[This post originally appeared on my MobileMe site, April 3, 2011. It has been updated with some new information.]
Dr. Charles T. Peterson: “Ahead of His Time”
My cousin Susan McClocklin’s partner, Jim McClocklin, gave my father’s eulogy in April 2007. Jim described my father as “ahead of his time–particularly concerning health food, fluoridation [he was anti-fluoride], the environment, and dentistry.”
Bruce Mines Beginnings; Hard Rock Miner
|Charles Peterson (right) hugs brother Harold, ca. 1913|
This photo of my father was taken around 1913 at the family home in Bruce Mines, Ontario. Charles (right) is hugging his brother Harold. My father never let me forget he worked seven and a half years underground as a hard rock miner in Timmins and Elliot Lake, Ontario during the Depression. It was his hard rock mining pay that helped finance his way through the University of Toronto Dental School.
After he finished dental school, Charles took further training, and became a periodontist (gum specialist).
|Charles and Leith Peterson, Duncan, 1995|
He served in the Canadian Army Dental Corps during World War Two, spending part of that time in Germany. Around 1949, he started his periodontal practice in London, Ontario. He had many articles published regarding his views on periodontia. His fonds resides at the Archives of Ontario.
Around 1977, he retired and moved to Duncan, B.C., where he remained until he moved back East in 1997. This photo of my father and me was taken when I visited him at Christmas in Duncan, 1995. Dad is wearing a genuine Cowichan sweater. The sweaters are crafted by aboriginals from the Duncan area.
|“Living memorials” to Jay and Charles Peterson|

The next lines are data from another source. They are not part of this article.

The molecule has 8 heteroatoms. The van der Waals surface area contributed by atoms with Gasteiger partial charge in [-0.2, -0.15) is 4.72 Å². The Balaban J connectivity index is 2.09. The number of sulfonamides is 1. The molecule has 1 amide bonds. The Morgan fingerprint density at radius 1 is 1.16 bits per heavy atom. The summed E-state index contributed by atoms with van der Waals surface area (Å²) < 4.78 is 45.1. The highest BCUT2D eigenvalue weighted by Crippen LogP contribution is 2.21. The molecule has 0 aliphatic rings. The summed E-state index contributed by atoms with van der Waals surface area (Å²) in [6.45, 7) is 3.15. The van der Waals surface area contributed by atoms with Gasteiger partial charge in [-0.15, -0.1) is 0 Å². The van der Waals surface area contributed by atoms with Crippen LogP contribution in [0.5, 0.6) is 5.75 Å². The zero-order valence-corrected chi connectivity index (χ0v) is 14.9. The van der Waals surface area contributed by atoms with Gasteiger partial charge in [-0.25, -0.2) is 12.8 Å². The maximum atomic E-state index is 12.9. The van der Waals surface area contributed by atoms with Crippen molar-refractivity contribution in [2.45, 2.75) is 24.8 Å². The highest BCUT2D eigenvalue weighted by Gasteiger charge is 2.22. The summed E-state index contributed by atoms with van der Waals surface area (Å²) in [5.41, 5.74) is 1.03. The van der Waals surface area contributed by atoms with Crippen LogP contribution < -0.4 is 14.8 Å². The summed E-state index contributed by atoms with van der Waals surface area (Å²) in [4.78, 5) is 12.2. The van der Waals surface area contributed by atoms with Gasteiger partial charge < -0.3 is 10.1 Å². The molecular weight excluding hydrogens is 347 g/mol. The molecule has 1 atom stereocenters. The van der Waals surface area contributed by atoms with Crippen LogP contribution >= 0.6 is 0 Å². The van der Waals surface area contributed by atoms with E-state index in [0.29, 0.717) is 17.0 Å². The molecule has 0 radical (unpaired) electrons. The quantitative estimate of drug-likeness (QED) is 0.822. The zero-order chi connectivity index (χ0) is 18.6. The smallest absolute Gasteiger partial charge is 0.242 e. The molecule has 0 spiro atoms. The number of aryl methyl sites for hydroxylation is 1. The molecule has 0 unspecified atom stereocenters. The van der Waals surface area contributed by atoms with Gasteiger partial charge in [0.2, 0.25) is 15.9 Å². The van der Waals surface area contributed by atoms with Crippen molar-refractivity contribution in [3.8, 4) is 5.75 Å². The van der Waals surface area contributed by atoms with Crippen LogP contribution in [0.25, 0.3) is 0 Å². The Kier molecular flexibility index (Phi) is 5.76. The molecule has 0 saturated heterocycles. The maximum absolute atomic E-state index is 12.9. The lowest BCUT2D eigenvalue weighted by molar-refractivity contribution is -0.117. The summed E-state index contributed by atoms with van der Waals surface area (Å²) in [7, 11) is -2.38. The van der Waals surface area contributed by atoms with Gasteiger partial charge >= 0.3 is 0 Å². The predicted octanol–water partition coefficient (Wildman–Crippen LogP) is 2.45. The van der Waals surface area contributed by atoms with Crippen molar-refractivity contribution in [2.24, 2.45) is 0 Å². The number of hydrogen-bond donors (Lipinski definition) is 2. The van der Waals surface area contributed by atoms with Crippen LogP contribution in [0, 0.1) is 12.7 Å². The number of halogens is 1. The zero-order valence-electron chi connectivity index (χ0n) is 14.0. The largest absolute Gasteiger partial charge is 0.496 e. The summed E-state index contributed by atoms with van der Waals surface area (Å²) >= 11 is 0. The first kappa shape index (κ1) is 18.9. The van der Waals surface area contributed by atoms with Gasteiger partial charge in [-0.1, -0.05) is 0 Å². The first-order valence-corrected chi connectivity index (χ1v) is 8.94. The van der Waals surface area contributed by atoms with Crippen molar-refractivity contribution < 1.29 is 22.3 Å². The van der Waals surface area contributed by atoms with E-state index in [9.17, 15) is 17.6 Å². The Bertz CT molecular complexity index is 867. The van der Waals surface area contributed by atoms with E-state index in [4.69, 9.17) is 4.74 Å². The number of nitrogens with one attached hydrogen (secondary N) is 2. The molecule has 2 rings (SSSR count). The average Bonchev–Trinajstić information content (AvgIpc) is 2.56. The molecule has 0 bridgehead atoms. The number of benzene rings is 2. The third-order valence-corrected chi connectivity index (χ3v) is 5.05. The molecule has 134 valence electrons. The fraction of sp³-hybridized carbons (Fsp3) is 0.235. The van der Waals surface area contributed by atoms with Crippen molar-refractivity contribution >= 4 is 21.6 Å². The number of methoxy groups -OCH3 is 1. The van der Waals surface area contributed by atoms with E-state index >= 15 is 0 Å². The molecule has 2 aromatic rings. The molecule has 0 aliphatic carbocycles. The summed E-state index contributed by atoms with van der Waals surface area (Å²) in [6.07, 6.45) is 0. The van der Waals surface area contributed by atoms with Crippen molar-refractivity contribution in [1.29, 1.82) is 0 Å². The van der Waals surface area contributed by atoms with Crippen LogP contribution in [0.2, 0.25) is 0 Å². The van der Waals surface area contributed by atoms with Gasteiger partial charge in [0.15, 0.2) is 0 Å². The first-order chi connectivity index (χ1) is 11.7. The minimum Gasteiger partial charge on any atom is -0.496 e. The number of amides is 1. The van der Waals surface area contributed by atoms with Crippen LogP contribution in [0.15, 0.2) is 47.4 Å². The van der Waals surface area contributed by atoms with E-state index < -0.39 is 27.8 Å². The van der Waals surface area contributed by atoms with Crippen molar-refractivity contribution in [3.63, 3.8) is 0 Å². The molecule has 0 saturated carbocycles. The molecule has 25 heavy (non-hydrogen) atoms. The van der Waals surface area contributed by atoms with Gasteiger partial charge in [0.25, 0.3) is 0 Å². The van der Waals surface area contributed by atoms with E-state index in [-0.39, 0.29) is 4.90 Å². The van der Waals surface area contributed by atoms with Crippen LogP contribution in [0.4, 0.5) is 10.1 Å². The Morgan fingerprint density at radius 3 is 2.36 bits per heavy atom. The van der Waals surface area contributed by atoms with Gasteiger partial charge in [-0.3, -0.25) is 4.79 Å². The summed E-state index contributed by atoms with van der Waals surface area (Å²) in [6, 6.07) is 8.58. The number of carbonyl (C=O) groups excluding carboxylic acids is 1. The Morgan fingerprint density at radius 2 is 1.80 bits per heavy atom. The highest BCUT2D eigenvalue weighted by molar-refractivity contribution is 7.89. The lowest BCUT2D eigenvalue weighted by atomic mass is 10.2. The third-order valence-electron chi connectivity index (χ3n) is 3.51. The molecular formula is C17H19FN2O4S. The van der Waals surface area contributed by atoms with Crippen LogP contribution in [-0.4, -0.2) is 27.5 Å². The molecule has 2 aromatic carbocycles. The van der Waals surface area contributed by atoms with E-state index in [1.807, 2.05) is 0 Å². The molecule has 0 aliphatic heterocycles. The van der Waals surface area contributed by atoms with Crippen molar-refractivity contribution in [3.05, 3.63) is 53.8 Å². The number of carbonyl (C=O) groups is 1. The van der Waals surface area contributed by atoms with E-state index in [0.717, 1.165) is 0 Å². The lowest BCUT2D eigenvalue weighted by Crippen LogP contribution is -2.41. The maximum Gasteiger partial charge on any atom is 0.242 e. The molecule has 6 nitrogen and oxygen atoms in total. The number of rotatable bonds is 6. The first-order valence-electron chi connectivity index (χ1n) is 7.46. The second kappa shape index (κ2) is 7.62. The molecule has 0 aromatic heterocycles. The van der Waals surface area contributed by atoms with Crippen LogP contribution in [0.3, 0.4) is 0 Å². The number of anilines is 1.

Charles was known as the “tree man” to many people because of his love for planting trees. The Peterson family lived at 283 Dufferin Avenue in London, Ontario from about 1950 to 1974. My father’s periodontist office was next door at 281 Dufferin. In 1970, my father organized a rally against the trees being cut down in front of the family home, which was across from the city hall. There was considerable media attention. In the end, the trees were cut down because they were deemed to be too old. The family home and my father’s office were torn down around 1977, and in their place is the Metropolitan United Church parking lot. Around the same time, two linden trees were planted in a semicircle of grass in front of the parking lot. Leith Peterson took a photo of these trees on August 26, 2007 (above right). A family friend considers these trees to be “living memorials” to Jay and Charles Peterson, and gives a boy scout salute whenever he goes by.
Peterson Family Tree
|Peterson family tree documents, ca. 1970s|
Throughout his life, Charles Peterson always stressed the importance of knowing who you are and where you come from. In the 1970s, he produced two documents regarding the family tree: a booklet and a chart. The chart traces the family history from 1756 to 1973.
“You Can’t Stop Me Now”
|Charles Peterson sitting on grave of great-grandfather, 1993|
Eighty-year old Charles smokes a cigar, while he sits on the grave of his great-grandfather, Charles Lewis Peterson (1795-1876). He did this because his great-grandfather disapproved of smoking. Photo taken by Leith Peterson at the Primitive Methodist Cemetery, Hawkesville, Ontario, 1993.